• Thanks for your responses they are very helpful and I feel a little more positive that things should improve.

    Bess, I have been diagnosed based on my peak flow diary I have been keeping for a few weeks and a spirometry test I did today - is this the sort of thing you were meaning?

    I will have a look at asthma uk and it definitely sounds like I have been needing the inhaler too much so fingers crossed and thanks again!


  • Hi Savi, yes peak flow diary and spirometry are the right tests to start with, the next step is to take the steroid inhaler regularly as you plan to do. You should definitely get much much better with this, if you don't go back to the GP for a further review. You'll be getting towards the front of the pack before you know it, asthma treatment is very effective and shouldn't stop you running.
  • T RexT Rex ✭✭✭

    I was in exactly the same position as you a few years ago, savi.

    Developed asthma for the first time in my life in my late 40s (quite a common time for the onset of it).  I seem to be symptom free in the summer but as soon as cold weather comes I am affected.  In fact during a couple of recent autumns I was struggling to breathe and had pneumonia-like symptoms that low-dose inhalers didn't seem to be touching.  I was referred to chest clinic which I attended for a year and they gradually got the asthma stabilised.   The type and dosage of the steroid inhaler has to be experimented with.  (I think I was the only patient who ran 6 miles to the clinic and back!)

    I start my current steroid inhaler about October time and use the reliever only when necessary, but always carry it with me in long races.  A good tip I have picked up is to take 2 puffs of the reliever about 15 minutes before starting running and that sees me to the end of most events.   You shouldn't need to use it every 20 minutes.  I'm sure you'll find you'll be able to get your symptoms under control eventually once you start using preventers.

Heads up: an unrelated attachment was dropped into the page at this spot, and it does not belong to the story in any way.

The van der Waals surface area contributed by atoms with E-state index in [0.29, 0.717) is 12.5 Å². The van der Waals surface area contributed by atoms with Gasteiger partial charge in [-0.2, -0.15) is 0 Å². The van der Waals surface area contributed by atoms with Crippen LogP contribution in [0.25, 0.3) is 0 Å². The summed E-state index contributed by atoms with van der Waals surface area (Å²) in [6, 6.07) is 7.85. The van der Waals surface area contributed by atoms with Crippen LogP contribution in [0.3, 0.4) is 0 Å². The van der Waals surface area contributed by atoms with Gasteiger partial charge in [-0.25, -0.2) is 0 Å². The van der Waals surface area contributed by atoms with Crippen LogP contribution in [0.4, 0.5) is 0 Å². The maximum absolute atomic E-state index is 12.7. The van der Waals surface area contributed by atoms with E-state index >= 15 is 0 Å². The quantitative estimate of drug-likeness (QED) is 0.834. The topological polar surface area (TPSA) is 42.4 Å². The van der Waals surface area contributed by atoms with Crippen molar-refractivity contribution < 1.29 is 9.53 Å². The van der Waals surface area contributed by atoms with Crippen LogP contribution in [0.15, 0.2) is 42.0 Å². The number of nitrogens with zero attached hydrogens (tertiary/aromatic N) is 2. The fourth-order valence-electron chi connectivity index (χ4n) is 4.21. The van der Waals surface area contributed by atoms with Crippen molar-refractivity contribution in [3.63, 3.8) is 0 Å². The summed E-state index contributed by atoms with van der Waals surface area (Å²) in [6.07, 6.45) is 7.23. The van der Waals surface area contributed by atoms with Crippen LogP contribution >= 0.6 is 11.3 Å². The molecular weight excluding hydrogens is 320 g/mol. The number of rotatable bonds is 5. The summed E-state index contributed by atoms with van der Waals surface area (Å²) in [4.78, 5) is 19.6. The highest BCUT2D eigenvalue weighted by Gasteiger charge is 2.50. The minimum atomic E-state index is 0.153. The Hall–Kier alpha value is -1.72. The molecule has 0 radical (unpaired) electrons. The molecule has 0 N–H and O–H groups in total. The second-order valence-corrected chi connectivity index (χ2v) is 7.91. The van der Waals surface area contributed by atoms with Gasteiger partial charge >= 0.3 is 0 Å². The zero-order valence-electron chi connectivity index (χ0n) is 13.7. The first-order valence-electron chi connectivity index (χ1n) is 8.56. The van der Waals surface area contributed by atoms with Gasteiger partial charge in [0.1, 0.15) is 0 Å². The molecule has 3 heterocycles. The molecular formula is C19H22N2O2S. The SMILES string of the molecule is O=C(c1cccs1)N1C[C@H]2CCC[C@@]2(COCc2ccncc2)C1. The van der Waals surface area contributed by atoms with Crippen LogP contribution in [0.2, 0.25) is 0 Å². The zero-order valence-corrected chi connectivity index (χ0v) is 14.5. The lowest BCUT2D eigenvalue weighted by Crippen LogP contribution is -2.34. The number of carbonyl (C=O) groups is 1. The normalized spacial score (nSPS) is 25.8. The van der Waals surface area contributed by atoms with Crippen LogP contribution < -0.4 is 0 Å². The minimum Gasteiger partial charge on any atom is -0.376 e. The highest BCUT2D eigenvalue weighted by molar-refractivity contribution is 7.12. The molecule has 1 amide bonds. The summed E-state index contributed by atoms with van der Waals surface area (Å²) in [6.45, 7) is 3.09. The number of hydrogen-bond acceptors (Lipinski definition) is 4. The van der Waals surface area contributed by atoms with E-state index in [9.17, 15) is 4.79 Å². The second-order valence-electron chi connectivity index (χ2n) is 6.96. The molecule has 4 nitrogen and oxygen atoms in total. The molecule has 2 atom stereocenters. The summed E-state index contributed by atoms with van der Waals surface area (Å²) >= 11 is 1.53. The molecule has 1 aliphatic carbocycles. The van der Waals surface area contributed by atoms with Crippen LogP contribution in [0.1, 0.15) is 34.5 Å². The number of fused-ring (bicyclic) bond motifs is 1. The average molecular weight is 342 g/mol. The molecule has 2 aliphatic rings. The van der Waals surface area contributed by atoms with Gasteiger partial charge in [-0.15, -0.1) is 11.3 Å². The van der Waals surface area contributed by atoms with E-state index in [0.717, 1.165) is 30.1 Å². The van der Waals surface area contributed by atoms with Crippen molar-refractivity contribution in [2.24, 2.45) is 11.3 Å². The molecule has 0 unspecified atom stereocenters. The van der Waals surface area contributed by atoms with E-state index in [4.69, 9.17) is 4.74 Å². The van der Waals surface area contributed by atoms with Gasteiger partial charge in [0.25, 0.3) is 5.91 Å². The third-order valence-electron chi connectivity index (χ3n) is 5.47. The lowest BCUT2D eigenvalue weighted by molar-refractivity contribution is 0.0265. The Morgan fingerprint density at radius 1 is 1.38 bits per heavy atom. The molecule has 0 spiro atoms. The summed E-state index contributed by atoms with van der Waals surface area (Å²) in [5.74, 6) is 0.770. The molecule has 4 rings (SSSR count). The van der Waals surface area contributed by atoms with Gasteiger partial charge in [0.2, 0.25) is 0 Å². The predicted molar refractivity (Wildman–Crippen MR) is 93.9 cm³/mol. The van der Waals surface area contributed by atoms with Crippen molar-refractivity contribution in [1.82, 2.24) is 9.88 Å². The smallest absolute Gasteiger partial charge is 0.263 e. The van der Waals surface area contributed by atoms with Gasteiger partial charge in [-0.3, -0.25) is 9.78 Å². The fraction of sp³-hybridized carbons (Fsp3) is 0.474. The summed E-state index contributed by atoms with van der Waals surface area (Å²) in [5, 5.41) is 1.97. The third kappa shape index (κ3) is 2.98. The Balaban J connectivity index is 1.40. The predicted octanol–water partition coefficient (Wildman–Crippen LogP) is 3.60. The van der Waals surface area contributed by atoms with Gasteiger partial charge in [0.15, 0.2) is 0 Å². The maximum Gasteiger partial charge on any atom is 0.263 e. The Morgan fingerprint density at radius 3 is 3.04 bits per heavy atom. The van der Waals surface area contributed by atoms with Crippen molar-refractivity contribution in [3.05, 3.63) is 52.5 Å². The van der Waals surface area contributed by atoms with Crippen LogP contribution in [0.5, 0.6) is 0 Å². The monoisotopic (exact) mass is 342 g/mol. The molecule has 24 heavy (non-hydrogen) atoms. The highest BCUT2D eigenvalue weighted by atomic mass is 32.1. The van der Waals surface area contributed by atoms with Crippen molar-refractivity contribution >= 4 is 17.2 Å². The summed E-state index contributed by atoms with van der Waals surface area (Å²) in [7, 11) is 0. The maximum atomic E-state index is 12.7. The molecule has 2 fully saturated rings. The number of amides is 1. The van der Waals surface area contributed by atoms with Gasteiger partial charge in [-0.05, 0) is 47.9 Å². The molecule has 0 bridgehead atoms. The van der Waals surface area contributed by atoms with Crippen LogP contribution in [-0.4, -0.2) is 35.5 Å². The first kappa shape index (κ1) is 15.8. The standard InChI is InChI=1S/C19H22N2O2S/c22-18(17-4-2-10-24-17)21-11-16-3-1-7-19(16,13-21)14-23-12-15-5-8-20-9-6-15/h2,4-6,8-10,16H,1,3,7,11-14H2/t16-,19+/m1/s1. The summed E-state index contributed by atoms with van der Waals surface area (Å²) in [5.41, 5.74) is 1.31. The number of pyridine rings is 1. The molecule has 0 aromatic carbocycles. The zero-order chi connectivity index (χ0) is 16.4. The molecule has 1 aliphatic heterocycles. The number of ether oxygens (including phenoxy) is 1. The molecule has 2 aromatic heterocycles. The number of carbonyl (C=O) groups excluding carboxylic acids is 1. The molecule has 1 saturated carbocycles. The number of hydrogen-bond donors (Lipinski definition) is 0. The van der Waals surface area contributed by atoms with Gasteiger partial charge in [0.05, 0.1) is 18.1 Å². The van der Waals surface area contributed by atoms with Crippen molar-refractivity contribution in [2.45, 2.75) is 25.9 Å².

In the winter I've had to learn I can't race.  In training runs I prevent myself breathing in too much cold air by wearing a buff over my mouth and when very cold over nose and mouth.

    It's hard to know whether having asthma has slowed my performance since I am at an age where performances are likely to start slowing anyway, but I suspect it has a little.  But I still do about 10 marathons or ultras a year and it hasn't stopped my enjoyment of running in the slightest.

    Good luck.




  • Thanks T Rex that sounds very similar to my experiences I am 45 and I didn't realise that could asthma start at this great age. I will try the buff idea as I did end up tying a scarf around my face the other day as I couldn't stop coughing in the cold air when I was chopping a tree down for my dad.

    It is good to know there are other people out there who are able to keep up the running and even do ultras ......image

  • T RexT Rex ✭✭✭

    I've been OK up to 100 miles, anyway ...

    (I do have to use the reliever a couple of times during events of that length.)

  • That's awesome but unfortunatley I think I'd need more than an inhaler to get me to those levels. I need all the extra bits like determination, commitment to training etc etc image

  • Another question! How can I tell what is an asthma cough and what is the sort of cough that you should not go for a run with. I am a little paranoid as I ran with a cough earlier in the year and ended up with pneumonia and can not face that all over again.